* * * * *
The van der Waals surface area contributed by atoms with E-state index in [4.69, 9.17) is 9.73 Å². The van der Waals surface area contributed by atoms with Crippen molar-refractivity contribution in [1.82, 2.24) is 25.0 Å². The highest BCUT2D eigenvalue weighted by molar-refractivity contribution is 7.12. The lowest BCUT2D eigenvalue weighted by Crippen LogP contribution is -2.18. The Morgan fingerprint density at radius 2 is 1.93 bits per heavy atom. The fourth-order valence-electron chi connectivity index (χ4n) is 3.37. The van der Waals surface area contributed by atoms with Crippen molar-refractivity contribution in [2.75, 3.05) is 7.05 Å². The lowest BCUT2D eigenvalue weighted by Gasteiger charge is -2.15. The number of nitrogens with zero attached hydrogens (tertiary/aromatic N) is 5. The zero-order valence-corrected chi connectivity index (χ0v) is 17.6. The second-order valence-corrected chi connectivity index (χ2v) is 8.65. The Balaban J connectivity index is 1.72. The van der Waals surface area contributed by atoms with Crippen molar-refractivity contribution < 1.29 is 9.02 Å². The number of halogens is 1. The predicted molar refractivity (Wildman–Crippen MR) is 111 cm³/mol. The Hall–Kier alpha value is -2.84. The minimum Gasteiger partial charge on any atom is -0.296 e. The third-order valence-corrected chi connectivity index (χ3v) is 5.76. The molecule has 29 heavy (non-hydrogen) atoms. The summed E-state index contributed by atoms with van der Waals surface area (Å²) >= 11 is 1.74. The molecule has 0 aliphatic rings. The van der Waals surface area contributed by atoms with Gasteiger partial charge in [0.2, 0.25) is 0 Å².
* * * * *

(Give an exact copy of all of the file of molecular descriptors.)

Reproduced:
The van der Waals surface area contributed by atoms with E-state index in [4.69, 9.17) is 9.73 Å². The van der Waals surface area contributed by atoms with Crippen molar-refractivity contribution in [1.82, 2.24) is 25.0 Å². The highest BCUT2D eigenvalue weighted by molar-refractivity contribution is 7.12. The lowest BCUT2D eigenvalue weighted by Crippen LogP contribution is -2.18. The Morgan fingerprint density at radius 2 is 1.93 bits per heavy atom. The fourth-order valence-electron chi connectivity index (χ4n) is 3.37. The van der Waals surface area contributed by atoms with Crippen molar-refractivity contribution in [2.75, 3.05) is 7.05 Å². The lowest BCUT2D eigenvalue weighted by Gasteiger charge is -2.15. The number of nitrogens with zero attached hydrogens (tertiary/aromatic N) is 5. The zero-order valence-corrected chi connectivity index (χ0v) is 17.6. The second-order valence-corrected chi connectivity index (χ2v) is 8.65. The Balaban J connectivity index is 1.72. The van der Waals surface area contributed by atoms with Crippen molar-refractivity contribution < 1.29 is 9.02 Å². The number of halogens is 1. The predicted molar refractivity (Wildman–Crippen MR) is 111 cm³/mol. The Hall–Kier alpha value is -2.84. The minimum Gasteiger partial charge on any atom is -0.296 e. The third-order valence-corrected chi connectivity index (χ3v) is 5.76. The molecule has 29 heavy (non-hydrogen) atoms. The summed E-state index contributed by atoms with van der Waals surface area (Å²) >= 11 is 1.74. The molecule has 0 aliphatic rings. The van der Waals surface area contributed by atoms with Gasteiger partial charge in [0.2, 0.25) is 0 Å².